Don’t Rule Out College Because of Rising Tuition

Don't Rule Out College Because of Rising Tuition

The rising costs of college tuition can make it seem out of reach for some. Obtaining a college degree is still a worthy investment that will pay off over time, so let’s look at some ways of making college more affordable.

If you qualify for a college’s programs, the admissions office will usually work with you to help you attend. Many schools are willing to come down from their “sticker price” and adjust tuition based on your family’s income.

Completing the Free Application for Federal Student Aid (FAFSA) is one place to start. It’s used to apply for federal student aid such as grants, loans or work-study programs from both your state government and individual colleges which use this information when awarding financial assistance. Most states and colleges use FAFSA information to award their financial aid. Once you’ve completed the FAFSA, you’ll receive a Student Aid Report (SAR) from the US Department of Education. This report confirms the information you entered on the FAFSA so be sure it is accurate. The front page of the SAR will show your Expected Family Contribution (EFC). Colleges and universities use this number to determine the amount of your financial aid. Some colleges will also require the CSS/Financial Aid PROFILE to determine outside sources of funding besides the federal government.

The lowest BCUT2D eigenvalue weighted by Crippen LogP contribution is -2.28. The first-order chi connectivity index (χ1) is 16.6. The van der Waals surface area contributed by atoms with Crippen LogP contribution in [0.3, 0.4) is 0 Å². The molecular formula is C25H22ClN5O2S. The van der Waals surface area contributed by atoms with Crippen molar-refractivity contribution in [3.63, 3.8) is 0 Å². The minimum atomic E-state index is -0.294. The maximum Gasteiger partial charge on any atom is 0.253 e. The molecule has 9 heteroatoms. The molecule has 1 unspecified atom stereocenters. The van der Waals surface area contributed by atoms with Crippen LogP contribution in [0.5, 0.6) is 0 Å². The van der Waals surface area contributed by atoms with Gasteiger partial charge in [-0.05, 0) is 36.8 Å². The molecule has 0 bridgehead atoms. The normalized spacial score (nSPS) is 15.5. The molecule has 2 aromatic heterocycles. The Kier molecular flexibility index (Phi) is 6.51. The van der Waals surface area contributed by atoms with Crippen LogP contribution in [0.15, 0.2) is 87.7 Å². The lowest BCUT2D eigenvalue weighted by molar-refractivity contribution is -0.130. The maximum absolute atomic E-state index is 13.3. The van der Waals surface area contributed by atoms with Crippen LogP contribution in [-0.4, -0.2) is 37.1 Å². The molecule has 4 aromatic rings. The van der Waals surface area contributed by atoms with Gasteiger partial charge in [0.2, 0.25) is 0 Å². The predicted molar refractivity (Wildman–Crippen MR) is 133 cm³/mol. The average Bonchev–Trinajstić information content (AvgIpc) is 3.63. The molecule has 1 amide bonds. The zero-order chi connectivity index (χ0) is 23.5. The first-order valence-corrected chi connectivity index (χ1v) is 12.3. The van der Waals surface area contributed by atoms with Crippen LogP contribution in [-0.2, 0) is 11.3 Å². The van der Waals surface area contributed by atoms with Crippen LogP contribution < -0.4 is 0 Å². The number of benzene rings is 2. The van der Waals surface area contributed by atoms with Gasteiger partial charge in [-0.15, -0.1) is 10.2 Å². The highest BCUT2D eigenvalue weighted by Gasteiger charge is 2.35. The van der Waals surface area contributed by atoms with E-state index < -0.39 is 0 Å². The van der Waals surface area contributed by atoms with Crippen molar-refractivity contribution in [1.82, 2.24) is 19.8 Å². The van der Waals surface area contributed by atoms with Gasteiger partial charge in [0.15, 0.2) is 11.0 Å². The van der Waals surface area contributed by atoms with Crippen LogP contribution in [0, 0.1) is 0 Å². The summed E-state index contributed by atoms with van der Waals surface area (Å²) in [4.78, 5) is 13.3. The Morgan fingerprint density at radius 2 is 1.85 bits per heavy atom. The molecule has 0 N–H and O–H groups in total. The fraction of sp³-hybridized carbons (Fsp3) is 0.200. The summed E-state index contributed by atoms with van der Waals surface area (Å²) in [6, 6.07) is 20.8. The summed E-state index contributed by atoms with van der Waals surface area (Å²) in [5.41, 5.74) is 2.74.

In addition, you should look into campus-based aid or Pell Grants if eligible and investigate scholarships offered through unions, corporations, civic groups like Rotary clubs, or religious organizations that don’t have to be paid back – these could potentially reduce expenses substantially! Obtaining a college degree may still be an investment worth making over time; so take advantage of researching all options available to lower overall costs associated with attending school.

Another source of “gift money” can be college scholarships. There is a variety of scholarships offered and you may find that you can qualify for more than one. Check with organizations like unions, corporations, ethnicity-based organizations, civic groups like the Rotary and Lions Clubs, and churches to see if they have scholarships available.


Scholarship Benefits from Alliance Direct benefits

Some associations offer scholarship benefits to their members or their dependents. The Alliance for Affordable Services has a Scholarship Program that is available to eligible Alliance members and their legal dependents who are 16 to 28-year-old students. Renewing candidates who maintain a 3.5-grade point average are eligible to earn scholarships for an additional three consecutive years. For more details on this program, click here.

Source: Alliance College Guide